In 2011, I announced I was trying to see every film released in 1939. This new series chronicles films released in 1939 as I watch them. As we start out this blog feature, this section may become more concrete as I search for a common thread that runs throughout each film of the year. Right now, that’s difficult.
1939 film: The Four Feathers
Release date: April 18, 1939
Cast: John Clements, Ralph Richardson, C. Aubrey Smith, June Duprez, Allan Jeayes, Jack Allen, Donald Gray, Donald Gray, Frederick Culley, Clive Baxter
Studio: London Film Productions
Director: Zoltan Korda
Plot: Set in 1902, Harry (Clements) resigns from the military right before he is supposed to go to Africa to serve, shirking tradition. He never wanted to serve in the military decides he won’t now that his father has died and he no longer has to follow his wishes. Before his friends travel to Egypt, they send him white feathers signifying that he’s a coward.
When it comes to Friday the 13th films, audiences generally recollect horror films involving a man in a ski mask. But before those gory films came to be, British film released by Gainsborough Pictures follows a group on a bus just minutes before the clock strikes midnight on Friday the 13th.
Directed by Victor Saville, Friday the Thirteenth (1933) the film begins with the following statement:
“You hear of an accident. There are victims. Strangers to one another. Supposing we could put back the clock and see how chance made these strangers share this appalling moment.”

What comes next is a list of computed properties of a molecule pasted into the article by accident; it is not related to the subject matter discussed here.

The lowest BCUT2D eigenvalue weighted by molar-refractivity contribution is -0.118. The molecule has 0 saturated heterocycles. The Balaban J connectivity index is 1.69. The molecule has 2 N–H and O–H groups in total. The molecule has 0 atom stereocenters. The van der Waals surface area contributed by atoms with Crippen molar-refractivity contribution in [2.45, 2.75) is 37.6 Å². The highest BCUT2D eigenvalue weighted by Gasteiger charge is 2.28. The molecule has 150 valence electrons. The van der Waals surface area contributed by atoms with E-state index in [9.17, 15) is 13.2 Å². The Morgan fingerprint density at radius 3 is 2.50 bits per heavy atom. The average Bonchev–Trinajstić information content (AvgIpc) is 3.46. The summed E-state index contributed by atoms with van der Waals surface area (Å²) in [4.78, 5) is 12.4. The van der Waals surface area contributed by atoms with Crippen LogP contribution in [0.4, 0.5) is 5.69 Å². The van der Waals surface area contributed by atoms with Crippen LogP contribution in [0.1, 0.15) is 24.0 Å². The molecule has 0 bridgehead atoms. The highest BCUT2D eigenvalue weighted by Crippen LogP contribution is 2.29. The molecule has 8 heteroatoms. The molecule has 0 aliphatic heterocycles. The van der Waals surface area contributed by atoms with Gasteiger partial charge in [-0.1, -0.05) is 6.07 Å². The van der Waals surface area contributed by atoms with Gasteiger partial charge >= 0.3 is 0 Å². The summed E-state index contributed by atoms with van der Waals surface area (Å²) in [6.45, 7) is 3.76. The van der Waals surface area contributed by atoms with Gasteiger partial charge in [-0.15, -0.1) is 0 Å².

The film begins as we see people riding a bus on a rainy night with the clock ticking closer to Friday the 13th. Lightning strikes a crane, and the bus driver has to swerve to miss the falling debris and wrecks. Newspapers flash on the screen with headlines about the wreck and that two people were killed. Before we know further, Big Ben ticks back to the beginning of Thursday the 12th and we see what lead everyone to get on this bus.
Like most of us, I grew up on classic Christmas films—from White Christmas to The Bishop’s Wife to Christmas in Connecticut. And as I realized new-to-me pre-1968 Christmas movies were dwindling, I began scrounging for more. Surely there were still some left to discover!
That’s how I stumbled upon “The Holly and the Ivy” (1952) last Christmas while browsing Amazon. But much to my dismay, the only DVDs sold were Region 2 (not able to play on U.S. devices) and it didn’t appear to be streaming online.
So as the holidays rolled around again this year, I searched and found someone selling a DVRed copy of this English film and I snatched it up.
Starring Ralph Richardson, Celia Johnson, Denholm Elliott, Margaret Leighton, Hugh Williams, Margaret Halstan and Maureen Delaney, the film takes place as a family returns home on Christmas Eve. And in the midst of the bright holiday, none of them are very happy and are hiding their troubles.